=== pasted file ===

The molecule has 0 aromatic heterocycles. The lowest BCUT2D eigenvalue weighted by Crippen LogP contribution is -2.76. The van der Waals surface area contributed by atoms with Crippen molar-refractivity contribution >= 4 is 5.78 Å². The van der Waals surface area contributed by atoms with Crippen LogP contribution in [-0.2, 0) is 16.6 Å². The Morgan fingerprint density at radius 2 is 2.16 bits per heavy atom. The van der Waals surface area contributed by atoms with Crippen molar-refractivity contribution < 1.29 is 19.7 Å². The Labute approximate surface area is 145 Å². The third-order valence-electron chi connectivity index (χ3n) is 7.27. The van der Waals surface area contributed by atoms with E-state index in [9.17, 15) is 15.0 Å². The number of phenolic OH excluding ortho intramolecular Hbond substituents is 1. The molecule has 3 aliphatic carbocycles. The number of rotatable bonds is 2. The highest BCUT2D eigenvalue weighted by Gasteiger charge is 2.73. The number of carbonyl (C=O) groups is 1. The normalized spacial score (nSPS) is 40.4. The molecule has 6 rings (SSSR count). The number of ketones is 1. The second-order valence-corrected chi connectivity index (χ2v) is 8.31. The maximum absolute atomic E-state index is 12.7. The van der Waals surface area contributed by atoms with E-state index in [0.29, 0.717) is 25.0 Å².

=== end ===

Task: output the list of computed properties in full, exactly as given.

The molecule has 0 aromatic heterocycles. The lowest BCUT2D eigenvalue weighted by Crippen LogP contribution is -2.76. The van der Waals surface area contributed by atoms with Crippen molar-refractivity contribution >= 4 is 5.78 Å². The van der Waals surface area contributed by atoms with Crippen LogP contribution in [-0.2, 0) is 16.6 Å². The Morgan fingerprint density at radius 2 is 2.16 bits per heavy atom. The van der Waals surface area contributed by atoms with Crippen molar-refractivity contribution < 1.29 is 19.7 Å². The Labute approximate surface area is 145 Å². The third-order valence-electron chi connectivity index (χ3n) is 7.27. The van der Waals surface area contributed by atoms with E-state index in [9.17, 15) is 15.0 Å². The number of phenolic OH excluding ortho intramolecular Hbond substituents is 1. The molecule has 3 aliphatic carbocycles. The number of rotatable bonds is 2. The highest BCUT2D eigenvalue weighted by Gasteiger charge is 2.73. The number of carbonyl (C=O) groups is 1. The normalized spacial score (nSPS) is 40.4. The molecule has 6 rings (SSSR count). The number of ketones is 1. The second-order valence-corrected chi connectivity index (χ2v) is 8.31. The maximum absolute atomic E-state index is 12.7. The van der Waals surface area contributed by atoms with E-state index in [0.29, 0.717) is 25.0 Å².